- Senior Sustainability Scientist, Julie Ann Wrigley Global Institute of Sustainability
- Clinical Associate Professor, School for the Future of Innovation in Society
- Clinical Associate Professor, Consortium for Science, Policy and Outcomes
Ira Bennett studies policies and politics of emerging technologies, specifically nanotechnologies. His focus is on educational programs in nanotechnology in society, and skill sets not traditionally included in science and engineering graduate education, such as societal aspects and communicating with the public. Bennett directs the Consortium for Science, Policy, and Outcomes’ (CSPO) science policy workshop in Washington, D.C., “Science Outside the Lab,” where science and engineering graduate students have an intensive experience in the policy-making arena and the culture of our nation’s capital. He co-leads the Informal Science Communication Program for Graduate Students at Arizona State University, which he and colleague Jamey Wetmore developed. Students in the program learn how to communicate to the public and they put their new skills to work doing demonstrations at the Arizona Science Center and elsewhere. Bennett also works closely with the Nanoscale Informal Science Education Network (NISEnet) helping design new types of content for science museums. Bennett completed his doctorate in chemistry at ASU in 2003, developing artificial photosynthetic membranes capable of metal ion transport. This work was part of a NSF-funded Research Training Grant focusing on bio-molecular devices.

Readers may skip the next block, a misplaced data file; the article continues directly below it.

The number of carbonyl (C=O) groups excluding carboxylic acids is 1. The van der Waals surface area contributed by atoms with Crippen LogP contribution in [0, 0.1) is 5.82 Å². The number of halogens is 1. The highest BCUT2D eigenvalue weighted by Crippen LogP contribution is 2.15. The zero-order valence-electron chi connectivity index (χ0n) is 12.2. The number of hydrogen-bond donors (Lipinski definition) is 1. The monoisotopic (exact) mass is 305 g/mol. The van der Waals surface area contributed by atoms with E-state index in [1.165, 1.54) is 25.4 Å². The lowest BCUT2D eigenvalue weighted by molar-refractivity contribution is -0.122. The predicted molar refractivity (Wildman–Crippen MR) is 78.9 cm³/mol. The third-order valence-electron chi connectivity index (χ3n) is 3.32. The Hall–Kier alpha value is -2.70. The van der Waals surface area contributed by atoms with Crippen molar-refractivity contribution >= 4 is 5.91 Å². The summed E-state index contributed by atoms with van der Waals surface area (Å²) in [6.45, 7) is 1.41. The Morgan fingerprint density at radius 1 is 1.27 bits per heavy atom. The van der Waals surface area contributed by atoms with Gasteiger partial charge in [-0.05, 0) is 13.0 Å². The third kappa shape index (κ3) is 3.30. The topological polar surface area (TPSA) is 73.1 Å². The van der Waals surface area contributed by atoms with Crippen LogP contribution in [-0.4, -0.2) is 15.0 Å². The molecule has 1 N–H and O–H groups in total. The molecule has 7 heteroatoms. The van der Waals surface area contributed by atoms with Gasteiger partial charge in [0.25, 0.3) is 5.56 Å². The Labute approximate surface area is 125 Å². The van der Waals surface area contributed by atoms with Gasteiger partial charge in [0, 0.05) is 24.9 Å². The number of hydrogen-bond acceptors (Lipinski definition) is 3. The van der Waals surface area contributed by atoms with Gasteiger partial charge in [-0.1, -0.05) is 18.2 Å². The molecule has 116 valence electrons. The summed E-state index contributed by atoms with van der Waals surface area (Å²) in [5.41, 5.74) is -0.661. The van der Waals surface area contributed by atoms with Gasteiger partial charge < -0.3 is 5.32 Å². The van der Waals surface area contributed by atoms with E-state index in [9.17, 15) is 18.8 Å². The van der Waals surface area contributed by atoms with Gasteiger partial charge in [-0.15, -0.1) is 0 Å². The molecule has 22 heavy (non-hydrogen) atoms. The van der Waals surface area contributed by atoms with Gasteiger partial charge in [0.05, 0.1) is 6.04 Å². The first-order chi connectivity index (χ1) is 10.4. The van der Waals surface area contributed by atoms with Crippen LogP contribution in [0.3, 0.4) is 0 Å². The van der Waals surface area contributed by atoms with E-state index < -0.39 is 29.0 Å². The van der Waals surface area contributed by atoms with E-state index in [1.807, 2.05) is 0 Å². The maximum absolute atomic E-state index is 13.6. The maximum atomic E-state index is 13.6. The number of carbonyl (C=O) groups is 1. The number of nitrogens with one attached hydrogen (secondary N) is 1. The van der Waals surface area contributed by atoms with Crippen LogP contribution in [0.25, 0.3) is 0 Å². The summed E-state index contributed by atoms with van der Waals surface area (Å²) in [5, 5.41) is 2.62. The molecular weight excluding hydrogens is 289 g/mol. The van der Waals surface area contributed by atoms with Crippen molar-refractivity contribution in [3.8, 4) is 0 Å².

- PhD, Chemistry, Arizona State University, 2003
Bernstein, M. J., K. Reifschneider, I. Bennett and J. M. Wetmore. 2017. Science outside the lab: Helping graduate students in science and engineering understand the complexities of science policy. Science and Engineering Ethics 23(3):861-882. DOI: 10.1007/s11948-016-9818-6. (link )
Bernstein, M. J., R. W. Foley and I. Bennett. 2014. An operationalized post-normal science framework for assisting in the development of complex science policy solutions: The case of nanotechnology governance. Journal of Nanoparticle Research 16:2492. DOI: 10.1007/s11051-014-2492-1. (link )
Foley, R. W., I. Bennett and J. M. Wetmore. 2012. Practitioners' views on responsibility: Applying nanoethics. Nanoethics 6:231-241. DOI: 10.1007/s11569-012-0154-2. (link )
Miller, C. A. and I. Bennett. 2008. Thinking longer term about technology: Is there value in science fiction-inspired approaches to constructing futures?. Science and Public Policy 35(8):597-606. DOI: 10.3152/030234208X370666. (link )
Barben, D. and I. Bennett. 2010. The glossary. Pp. 803-810 In: Guston, D. H. ed., Encyclopedia of Nanoscience and Society. Vol 2. Sage Publications, Inc.. ISBN: 978-1412969871.
Bennett, I. 2008. Developing plausible nano-enabled products. Pp. 149-156 In: Fisher, E., C. Selin and J. M. Wetmore eds., The Yearbook of Nanotechnology in Society: Volume I: Presenting Futures. Vol 1. Springer Science + Business Media B.V.. ISBN: 978-1402084157.
Bernstein, M. J., R. W. Foley and I. Bennett. 2014. Guidelines for solutions to socio-technical problems. Presentation at the STGlobal Consortium, 4-5 April 2014, Washington, D.C.